Society is changing. People are living longer which presents a challenge of morbidity vs. mortality. In plain English, the longer people live, the more they do so in ill health. To put it in perspective 14,450 centenarians, of which over 750 are aged over 105 live in the UK. This is a 72% increase compared to the last decade. The result is therefore more dependence and reliance on the care industry.
According to the British Geriatrics Society residential and non-residential care home demand is due to grow significantly over the next 25 years with expected total demand exceeding 2 million compared to 1.1 million in 2011. That’s a 75% increase in 30 years. 2020, which is even sooner is set to be 1.4 million which is also an exponential increase of 21% and not far away.
This rise will undoubtedly increase care home provisions needed, and therefore increase workers in order to offer care services. It is essential care home providers start to plan for growth now – and one of the first steps is the vetting and accreditation of care home workers. Getting the right workforce in place, when competition is set to increase, will not only support residents but also support your growth as your brand reputation is increased as an output of excellent customer service. Getting this wrong can not only bring bad publicity, but can also mean you are incompliant and risk penalties or even closure.
Employee vetting and background checking is increasingly named as one of the core components of any organisation. This is even more apparent in the care sector where people’s physical needs are the core component of service. Basic checks, such as ensuring your new and current recruits have the right to work in the UK, no criminal checks and the right qualifications are some of the basic measures you should take. Putting a monetary perspective on it, as an employer you are legally bound to check the eligibility of your staff and failing to do so could cost you a penalty of up to £20,000 per employee.
Compliance is the primary reason why employers conduct background checks. Where a role involves personal care an enhanced level check is required. You must register with the Care Quality Commission (CQC) for each of the Regulated Activities that you undertake. CQC inspections are routine and as part of their inspection process, the Care Quality Commission (CQC) ensures that the organisation complies with all Regulations. As part of this process they can request evidence that a suitable disclosure was obtained when an employee was appointed to a role, and prior to being allowed to work unsupervised with children and/or vulnerable adults.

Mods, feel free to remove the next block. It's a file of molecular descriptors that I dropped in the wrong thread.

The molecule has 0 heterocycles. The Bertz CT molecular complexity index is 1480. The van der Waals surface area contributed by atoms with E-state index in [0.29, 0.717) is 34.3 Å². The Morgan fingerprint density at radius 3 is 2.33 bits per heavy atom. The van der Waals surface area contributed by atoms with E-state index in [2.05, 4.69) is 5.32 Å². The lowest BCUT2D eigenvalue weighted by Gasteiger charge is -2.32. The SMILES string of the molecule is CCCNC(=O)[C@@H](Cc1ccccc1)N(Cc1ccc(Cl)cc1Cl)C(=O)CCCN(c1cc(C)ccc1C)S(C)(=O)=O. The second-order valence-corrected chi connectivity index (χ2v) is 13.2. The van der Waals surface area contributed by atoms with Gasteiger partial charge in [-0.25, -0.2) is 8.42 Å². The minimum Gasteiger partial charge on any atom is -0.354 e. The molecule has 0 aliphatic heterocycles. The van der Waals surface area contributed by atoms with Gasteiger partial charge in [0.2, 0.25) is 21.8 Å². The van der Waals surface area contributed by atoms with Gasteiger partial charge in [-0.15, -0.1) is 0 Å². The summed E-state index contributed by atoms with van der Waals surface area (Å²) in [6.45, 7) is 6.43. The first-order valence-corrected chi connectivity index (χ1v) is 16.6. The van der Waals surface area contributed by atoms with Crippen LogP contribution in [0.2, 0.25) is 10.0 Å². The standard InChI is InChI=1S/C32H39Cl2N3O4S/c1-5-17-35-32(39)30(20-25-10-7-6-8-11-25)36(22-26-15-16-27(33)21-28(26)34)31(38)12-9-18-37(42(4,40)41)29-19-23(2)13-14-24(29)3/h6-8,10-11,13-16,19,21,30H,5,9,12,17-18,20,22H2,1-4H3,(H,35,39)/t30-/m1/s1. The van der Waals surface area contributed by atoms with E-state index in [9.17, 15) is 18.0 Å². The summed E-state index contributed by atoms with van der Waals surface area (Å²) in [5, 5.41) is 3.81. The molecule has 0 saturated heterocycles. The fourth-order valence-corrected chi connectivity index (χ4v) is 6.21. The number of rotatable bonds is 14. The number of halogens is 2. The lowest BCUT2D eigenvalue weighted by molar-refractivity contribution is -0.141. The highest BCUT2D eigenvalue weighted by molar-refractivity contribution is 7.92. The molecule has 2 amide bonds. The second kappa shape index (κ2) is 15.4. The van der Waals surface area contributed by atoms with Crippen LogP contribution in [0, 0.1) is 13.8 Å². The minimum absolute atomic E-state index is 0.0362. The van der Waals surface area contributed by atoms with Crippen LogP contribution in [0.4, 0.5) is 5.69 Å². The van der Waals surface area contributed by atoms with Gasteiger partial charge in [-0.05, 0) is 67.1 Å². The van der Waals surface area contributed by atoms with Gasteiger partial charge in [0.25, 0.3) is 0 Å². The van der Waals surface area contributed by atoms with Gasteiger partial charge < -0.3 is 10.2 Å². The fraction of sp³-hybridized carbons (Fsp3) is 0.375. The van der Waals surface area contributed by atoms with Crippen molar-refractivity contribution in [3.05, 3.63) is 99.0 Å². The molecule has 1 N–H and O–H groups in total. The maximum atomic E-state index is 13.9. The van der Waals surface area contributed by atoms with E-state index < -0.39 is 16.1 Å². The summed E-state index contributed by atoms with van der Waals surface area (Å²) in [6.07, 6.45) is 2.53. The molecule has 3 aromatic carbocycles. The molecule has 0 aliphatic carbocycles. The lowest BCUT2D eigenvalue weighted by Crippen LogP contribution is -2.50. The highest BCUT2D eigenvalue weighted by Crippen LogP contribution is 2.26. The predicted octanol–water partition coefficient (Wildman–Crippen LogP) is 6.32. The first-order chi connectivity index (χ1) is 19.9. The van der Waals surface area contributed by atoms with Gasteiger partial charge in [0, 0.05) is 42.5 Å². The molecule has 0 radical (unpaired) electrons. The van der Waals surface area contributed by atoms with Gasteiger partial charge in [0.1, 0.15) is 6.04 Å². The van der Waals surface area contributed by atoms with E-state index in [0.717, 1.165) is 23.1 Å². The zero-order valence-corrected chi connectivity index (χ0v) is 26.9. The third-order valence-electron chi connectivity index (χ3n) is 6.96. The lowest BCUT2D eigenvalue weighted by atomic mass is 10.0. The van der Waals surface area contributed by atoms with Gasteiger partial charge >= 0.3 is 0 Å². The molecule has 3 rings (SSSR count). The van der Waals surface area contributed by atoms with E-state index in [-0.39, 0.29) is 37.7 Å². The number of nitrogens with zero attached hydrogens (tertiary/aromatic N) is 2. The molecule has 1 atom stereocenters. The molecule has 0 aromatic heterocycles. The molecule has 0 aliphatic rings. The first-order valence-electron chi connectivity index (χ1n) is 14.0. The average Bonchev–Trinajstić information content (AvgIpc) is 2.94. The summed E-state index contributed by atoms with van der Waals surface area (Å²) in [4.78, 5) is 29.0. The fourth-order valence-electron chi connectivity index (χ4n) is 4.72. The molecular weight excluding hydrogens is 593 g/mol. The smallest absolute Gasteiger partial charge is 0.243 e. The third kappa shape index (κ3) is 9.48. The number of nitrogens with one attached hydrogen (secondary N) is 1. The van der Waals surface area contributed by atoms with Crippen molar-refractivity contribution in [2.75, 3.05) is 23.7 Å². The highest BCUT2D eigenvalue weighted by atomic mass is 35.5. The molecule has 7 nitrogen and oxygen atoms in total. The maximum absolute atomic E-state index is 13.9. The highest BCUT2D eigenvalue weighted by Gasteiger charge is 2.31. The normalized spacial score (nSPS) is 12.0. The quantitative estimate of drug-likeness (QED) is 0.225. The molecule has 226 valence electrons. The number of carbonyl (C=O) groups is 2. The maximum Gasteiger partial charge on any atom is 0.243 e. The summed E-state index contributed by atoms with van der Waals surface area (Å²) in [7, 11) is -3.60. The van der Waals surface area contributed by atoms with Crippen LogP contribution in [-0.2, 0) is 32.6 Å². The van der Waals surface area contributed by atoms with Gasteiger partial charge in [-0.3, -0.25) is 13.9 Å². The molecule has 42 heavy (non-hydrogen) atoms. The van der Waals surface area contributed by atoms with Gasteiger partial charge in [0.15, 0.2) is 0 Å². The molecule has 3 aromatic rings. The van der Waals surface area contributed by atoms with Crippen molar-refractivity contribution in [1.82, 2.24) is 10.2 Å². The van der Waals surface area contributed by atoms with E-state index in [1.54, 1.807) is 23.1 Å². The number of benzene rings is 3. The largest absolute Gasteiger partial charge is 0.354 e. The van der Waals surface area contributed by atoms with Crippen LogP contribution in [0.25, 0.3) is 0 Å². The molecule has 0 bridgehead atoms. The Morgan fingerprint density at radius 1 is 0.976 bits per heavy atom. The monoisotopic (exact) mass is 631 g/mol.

Putting a cost on time
Time and money are suggested to be the biggest barriers for performing background checks. But, with the internet littered with templates to falsify CV’s and a changing labour market (unemployment fell to 4.8%, according to Experian’s December economic forecasts), competition for roles will be much fiercer. With recruitment high on the agenda of people and businesses, there is a temptation for providers to limit, or skip, steps that properly and accurately vet candidates in order to speed up the process. But, how much would it cost you in litigation of the candidate has lied about their qualifications? What if they failed to inform you of previous offences which could affect their ability to work in the role they’ve been appointed to – or at all?
According to the CIPD the average recruitment cost of filling a vacancy is £4,000, increasing to £6,125 when the associated staff turnover costs are included. This is a significant investment on an individual so by doing checks correctly at the start – it can benefit your overall recruitment costs further down the line. The right staff can also preserve and excel your reputation offering you value as your business grows as a result.
In house checks can be a good way of identifying candidates for a role. Not only does the interview help you assess an individual and their personal suitability to the role, but it can also help you personally select and on-board your workforce in a more detailed way. In-house checks however can be limiting and time consuming – therefore whilst faster they could cost you in the long run through inadequate information and gaps. More and more organisations are moving towards a complete end-to-end solution whereby the candidate, upon acceptance, is managed through to contract and throughout their employment. This takes the burden away and can help you to become compliant, have quality assured employees and maintain a process that is tailored specifically to your business needs. For some, simple integration of data and checks outsourced can add incremental value – as can access to online tools that process the information you require.
So, with more and more parents, elderly and dependants poised to need more care in the future, do you have a strategy in place that quality assures, complies and measures your candidates? If not, it may be an idea to start considering it – the future looks prosperous for the care industry.